June 19, 2013
Nigerian Islamist group posts hostage video online
LAGOS — A Nigerian Islamist group that killed seven foreign hostages it had been holding since February has posted a video of their bodies on the Internet.
Italian and Greek authorities confirmed on Sunday that a British, an Italian, a Greek and four Lebanese construction workers abducted in northern Nigeria’s Bauchi state last month had been killed by their captors, the al Qaeda-linked group Ansaru.
British Foreign Secretary William Hague said it was “very likely” they were dead, calling it “an act of cold-blooded murder.” Nigerian authorities thus far have not commented.
The national police spokesman and a spokesman for police forces in Bauchi state both said yesterday they could not yet confirm or deny the killings.
The silent video published by the al Qaeda-linked group, Ansaru, dated March 9, shows a gunman standing next to a pile of bodies, then a series of close-ups of their faces lit up by a torch. It carries the Arabic title “The killing of the seven Christian hostages in Nigeria.” A caption underneath says in Arabic and in English: “In the name of Allah Most Beneficent, Most Merciful.”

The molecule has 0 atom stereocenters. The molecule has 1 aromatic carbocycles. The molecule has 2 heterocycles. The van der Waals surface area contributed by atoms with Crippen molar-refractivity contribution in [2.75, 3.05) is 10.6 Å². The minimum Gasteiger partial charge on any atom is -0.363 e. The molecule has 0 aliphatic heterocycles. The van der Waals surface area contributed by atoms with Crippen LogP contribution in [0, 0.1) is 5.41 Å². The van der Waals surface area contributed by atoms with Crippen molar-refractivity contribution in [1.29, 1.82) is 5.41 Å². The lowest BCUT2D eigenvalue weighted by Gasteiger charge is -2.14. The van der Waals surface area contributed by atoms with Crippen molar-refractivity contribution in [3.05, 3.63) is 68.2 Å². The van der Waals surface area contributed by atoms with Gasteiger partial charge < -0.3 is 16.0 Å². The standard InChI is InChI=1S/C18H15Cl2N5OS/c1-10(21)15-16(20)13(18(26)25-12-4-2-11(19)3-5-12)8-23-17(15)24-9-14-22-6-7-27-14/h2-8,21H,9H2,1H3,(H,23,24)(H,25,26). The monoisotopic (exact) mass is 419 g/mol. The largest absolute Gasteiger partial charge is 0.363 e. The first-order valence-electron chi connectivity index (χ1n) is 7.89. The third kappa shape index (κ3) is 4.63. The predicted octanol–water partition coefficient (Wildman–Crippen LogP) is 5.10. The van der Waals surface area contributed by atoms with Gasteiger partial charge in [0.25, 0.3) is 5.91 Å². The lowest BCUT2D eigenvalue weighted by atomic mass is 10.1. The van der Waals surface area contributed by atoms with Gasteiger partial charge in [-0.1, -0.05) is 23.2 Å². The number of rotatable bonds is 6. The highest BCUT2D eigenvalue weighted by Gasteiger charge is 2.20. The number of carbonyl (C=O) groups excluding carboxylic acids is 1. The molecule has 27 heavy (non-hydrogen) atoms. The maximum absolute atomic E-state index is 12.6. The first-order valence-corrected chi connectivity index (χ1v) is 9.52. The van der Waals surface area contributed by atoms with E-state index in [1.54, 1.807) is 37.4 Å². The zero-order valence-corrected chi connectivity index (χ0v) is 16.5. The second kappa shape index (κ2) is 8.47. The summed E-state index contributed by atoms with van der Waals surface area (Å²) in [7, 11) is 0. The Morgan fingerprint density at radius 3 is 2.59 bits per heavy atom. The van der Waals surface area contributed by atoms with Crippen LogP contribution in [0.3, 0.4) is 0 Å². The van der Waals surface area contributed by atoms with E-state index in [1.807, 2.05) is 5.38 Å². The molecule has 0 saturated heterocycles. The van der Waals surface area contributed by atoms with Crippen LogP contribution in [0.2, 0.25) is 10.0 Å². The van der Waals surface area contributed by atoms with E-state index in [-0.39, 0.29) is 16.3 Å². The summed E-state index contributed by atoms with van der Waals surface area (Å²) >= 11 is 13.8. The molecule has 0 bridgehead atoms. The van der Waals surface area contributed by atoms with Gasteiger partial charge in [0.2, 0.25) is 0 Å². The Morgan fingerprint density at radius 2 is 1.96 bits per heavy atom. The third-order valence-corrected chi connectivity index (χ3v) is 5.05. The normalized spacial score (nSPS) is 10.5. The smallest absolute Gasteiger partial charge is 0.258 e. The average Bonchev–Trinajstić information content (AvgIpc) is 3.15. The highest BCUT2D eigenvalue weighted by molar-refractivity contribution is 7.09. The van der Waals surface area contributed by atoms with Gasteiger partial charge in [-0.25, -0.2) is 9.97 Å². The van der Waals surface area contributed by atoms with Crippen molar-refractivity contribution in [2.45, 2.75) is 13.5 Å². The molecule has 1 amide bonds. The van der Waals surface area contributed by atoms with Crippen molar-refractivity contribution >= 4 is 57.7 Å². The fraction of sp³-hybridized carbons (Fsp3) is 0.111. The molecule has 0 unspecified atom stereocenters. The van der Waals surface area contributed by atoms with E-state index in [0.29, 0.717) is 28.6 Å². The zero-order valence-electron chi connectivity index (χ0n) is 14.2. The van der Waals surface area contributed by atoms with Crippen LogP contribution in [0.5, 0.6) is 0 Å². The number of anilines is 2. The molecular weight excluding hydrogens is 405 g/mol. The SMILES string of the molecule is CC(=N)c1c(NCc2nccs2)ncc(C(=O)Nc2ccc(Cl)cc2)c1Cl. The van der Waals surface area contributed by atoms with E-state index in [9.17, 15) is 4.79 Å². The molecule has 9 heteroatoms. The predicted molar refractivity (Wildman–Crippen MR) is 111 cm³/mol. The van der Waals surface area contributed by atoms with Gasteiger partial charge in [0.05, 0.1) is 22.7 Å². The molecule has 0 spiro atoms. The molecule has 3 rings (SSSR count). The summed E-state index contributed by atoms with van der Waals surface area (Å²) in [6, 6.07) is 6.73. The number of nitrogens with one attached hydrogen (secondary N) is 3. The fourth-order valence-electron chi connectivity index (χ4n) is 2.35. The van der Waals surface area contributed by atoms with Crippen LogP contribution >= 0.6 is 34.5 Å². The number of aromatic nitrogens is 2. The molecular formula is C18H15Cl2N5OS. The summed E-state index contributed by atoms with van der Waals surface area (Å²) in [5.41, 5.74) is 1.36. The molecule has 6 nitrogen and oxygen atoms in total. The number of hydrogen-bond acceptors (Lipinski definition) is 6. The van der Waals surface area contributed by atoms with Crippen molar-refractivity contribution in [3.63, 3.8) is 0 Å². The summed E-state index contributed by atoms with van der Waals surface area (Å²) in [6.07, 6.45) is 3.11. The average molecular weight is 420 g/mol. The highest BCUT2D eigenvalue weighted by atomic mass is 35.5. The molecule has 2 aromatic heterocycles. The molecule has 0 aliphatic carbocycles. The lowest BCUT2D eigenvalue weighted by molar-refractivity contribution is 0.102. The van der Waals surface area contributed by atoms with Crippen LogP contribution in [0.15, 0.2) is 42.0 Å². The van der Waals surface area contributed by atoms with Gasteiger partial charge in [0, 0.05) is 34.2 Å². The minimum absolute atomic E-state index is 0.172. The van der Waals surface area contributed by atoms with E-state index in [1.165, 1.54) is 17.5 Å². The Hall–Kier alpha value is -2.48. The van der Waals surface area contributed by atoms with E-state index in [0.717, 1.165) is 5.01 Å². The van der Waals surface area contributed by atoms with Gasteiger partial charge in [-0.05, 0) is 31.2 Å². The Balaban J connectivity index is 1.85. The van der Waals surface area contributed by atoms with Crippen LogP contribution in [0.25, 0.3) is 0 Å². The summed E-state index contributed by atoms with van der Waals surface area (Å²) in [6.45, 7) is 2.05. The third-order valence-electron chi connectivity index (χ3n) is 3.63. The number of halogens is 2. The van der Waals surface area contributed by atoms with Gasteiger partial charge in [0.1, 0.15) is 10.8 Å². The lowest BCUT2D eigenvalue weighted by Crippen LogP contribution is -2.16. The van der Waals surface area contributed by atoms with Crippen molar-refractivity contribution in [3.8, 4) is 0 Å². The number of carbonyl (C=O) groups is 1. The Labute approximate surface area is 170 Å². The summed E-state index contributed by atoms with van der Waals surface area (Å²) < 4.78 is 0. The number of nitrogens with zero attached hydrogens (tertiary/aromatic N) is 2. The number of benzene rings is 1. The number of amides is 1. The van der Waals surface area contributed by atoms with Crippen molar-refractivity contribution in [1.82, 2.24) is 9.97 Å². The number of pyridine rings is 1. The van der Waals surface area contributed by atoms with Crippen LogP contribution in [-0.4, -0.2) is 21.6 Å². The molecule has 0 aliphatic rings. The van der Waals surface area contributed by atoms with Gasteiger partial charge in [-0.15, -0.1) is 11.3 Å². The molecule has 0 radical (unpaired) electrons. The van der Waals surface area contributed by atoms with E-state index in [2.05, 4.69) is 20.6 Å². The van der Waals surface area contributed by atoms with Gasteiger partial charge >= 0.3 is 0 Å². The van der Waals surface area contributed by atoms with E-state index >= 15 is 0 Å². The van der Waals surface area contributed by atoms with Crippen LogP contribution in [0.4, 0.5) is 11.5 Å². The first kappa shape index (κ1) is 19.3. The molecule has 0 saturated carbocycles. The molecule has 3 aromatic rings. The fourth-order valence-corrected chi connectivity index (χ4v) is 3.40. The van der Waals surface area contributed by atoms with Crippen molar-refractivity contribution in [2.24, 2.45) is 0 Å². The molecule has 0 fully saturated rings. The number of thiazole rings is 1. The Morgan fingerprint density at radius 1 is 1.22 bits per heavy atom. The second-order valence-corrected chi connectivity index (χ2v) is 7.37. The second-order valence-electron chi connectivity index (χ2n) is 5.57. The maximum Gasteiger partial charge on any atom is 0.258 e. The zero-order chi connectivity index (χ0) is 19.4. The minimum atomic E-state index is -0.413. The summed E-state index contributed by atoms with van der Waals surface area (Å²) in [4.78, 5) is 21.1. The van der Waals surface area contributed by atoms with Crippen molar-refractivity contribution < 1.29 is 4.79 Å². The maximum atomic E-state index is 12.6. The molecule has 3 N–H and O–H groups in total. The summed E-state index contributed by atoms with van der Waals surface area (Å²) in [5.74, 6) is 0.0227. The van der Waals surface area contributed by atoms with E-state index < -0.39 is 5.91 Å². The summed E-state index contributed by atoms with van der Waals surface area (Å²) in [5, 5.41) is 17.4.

The workers were seized from the premises of the Lebanese firm Setraco in the remote town of Jama’are in Bauchi state. About a week after they were taken, Ansaru said it had abducted them because of “atrocities done to the religion of Allah by the European countries in many places such as Afghanistan and Mali.”
The British Foreign Office named the British hostage as Brendan Vaughan. An intelligence source in the Nigerian capital Abuja named the Italian as Silvano Trevisan, adding that he had been suffering from hypertension and heart problems.
Ansaru also killed a British and Italian hostage in northwest Nigeria during a failed rescue mission by British and Nigerian forces a year ago. Italy and Greece both said there had been no attempted rescue of the foreign hostages this time around.
Attacks by Islamist groups in northern Nigeria, most prominently by Boko Haram, have become the main threat to the stability of Africa’s top oil-producer after militants operating in the southeastern oil-fields agreed to cease fighting an amnesty deal in 2009.
Western governments are concerned that Nigerian Islamists may be forging growing ties with groups elsewhere in the region, including al Qaeda’s North African wing.